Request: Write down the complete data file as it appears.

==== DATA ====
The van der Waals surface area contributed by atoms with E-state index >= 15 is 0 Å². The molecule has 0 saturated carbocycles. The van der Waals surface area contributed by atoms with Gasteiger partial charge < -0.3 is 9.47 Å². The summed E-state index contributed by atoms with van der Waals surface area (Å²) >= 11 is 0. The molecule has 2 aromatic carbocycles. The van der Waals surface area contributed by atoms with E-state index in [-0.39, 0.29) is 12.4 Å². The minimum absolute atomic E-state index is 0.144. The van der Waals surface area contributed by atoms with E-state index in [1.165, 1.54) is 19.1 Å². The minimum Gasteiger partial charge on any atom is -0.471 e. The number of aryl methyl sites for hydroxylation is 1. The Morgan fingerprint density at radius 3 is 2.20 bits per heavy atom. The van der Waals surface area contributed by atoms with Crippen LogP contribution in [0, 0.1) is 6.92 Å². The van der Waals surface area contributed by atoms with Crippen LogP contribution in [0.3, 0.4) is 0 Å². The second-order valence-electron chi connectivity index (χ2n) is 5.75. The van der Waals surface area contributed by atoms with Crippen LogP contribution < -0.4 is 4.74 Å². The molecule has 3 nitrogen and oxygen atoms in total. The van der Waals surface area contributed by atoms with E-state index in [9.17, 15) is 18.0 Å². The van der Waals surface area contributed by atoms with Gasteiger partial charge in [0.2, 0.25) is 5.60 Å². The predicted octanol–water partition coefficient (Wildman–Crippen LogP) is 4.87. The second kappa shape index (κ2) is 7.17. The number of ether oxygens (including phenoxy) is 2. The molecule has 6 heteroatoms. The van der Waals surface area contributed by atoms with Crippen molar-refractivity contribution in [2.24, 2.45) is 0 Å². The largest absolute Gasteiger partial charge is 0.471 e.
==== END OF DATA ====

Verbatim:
The van der Waals surface area contributed by atoms with E-state index >= 15 is 0 Å². The molecule has 0 saturated carbocycles. The van der Waals surface area contributed by atoms with Gasteiger partial charge < -0.3 is 9.47 Å². The summed E-state index contributed by atoms with van der Waals surface area (Å²) >= 11 is 0. The molecule has 2 aromatic carbocycles. The van der Waals surface area contributed by atoms with E-state index in [-0.39, 0.29) is 12.4 Å². The minimum absolute atomic E-state index is 0.144. The van der Waals surface area contributed by atoms with E-state index in [1.165, 1.54) is 19.1 Å². The minimum Gasteiger partial charge on any atom is -0.471 e. The number of aryl methyl sites for hydroxylation is 1. The Morgan fingerprint density at radius 3 is 2.20 bits per heavy atom. The van der Waals surface area contributed by atoms with Crippen LogP contribution in [0, 0.1) is 6.92 Å². The van der Waals surface area contributed by atoms with Crippen LogP contribution in [0.3, 0.4) is 0 Å². The second-order valence-electron chi connectivity index (χ2n) is 5.75. The van der Waals surface area contributed by atoms with Crippen LogP contribution < -0.4 is 4.74 Å². The molecule has 3 nitrogen and oxygen atoms in total. The van der Waals surface area contributed by atoms with E-state index in [9.17, 15) is 18.0 Å². The van der Waals surface area contributed by atoms with Gasteiger partial charge in [0.2, 0.25) is 5.60 Å². The predicted octanol–water partition coefficient (Wildman–Crippen LogP) is 4.87. The second kappa shape index (κ2) is 7.17. The number of ether oxygens (including phenoxy) is 2. The molecule has 6 heteroatoms. The van der Waals surface area contributed by atoms with Crippen molar-refractivity contribution in [2.24, 2.45) is 0 Å². The largest absolute Gasteiger partial charge is 0.471 e.